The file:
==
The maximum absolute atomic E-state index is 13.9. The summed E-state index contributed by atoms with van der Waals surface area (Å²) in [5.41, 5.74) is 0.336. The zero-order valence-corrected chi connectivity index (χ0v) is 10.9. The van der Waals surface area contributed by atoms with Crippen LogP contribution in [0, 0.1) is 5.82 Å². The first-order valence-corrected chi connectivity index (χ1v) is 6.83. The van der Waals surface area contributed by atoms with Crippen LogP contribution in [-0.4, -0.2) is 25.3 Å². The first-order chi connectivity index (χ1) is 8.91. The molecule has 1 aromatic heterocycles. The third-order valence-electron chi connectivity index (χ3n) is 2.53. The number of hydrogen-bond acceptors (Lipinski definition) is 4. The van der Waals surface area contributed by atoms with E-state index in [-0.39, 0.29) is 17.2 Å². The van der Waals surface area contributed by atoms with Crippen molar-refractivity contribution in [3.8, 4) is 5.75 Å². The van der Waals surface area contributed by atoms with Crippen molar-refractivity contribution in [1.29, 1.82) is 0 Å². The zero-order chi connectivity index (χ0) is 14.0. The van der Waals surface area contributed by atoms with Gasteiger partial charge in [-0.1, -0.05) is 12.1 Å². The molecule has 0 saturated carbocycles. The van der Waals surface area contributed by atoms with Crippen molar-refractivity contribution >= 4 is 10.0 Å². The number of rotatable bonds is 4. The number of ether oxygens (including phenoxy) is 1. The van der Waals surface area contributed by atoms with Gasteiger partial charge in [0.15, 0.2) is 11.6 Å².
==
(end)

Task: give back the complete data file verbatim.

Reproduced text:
The maximum absolute atomic E-state index is 13.9. The summed E-state index contributed by atoms with van der Waals surface area (Å²) in [5.41, 5.74) is 0.336. The zero-order valence-corrected chi connectivity index (χ0v) is 10.9. The van der Waals surface area contributed by atoms with Crippen LogP contribution in [0, 0.1) is 5.82 Å². The first-order valence-corrected chi connectivity index (χ1v) is 6.83. The van der Waals surface area contributed by atoms with Crippen LogP contribution in [-0.4, -0.2) is 25.3 Å². The first-order chi connectivity index (χ1) is 8.91. The molecule has 1 aromatic heterocycles. The third-order valence-electron chi connectivity index (χ3n) is 2.53. The number of hydrogen-bond acceptors (Lipinski definition) is 4. The van der Waals surface area contributed by atoms with E-state index in [-0.39, 0.29) is 17.2 Å². The van der Waals surface area contributed by atoms with Crippen molar-refractivity contribution in [3.8, 4) is 5.75 Å². The van der Waals surface area contributed by atoms with Crippen molar-refractivity contribution in [1.29, 1.82) is 0 Å². The zero-order chi connectivity index (χ0) is 14.0. The van der Waals surface area contributed by atoms with Gasteiger partial charge in [-0.1, -0.05) is 12.1 Å². The molecule has 0 saturated carbocycles. The van der Waals surface area contributed by atoms with Crippen molar-refractivity contribution >= 4 is 10.0 Å². The number of rotatable bonds is 4. The number of ether oxygens (including phenoxy) is 1. The van der Waals surface area contributed by atoms with Gasteiger partial charge in [0.15, 0.2) is 11.6 Å².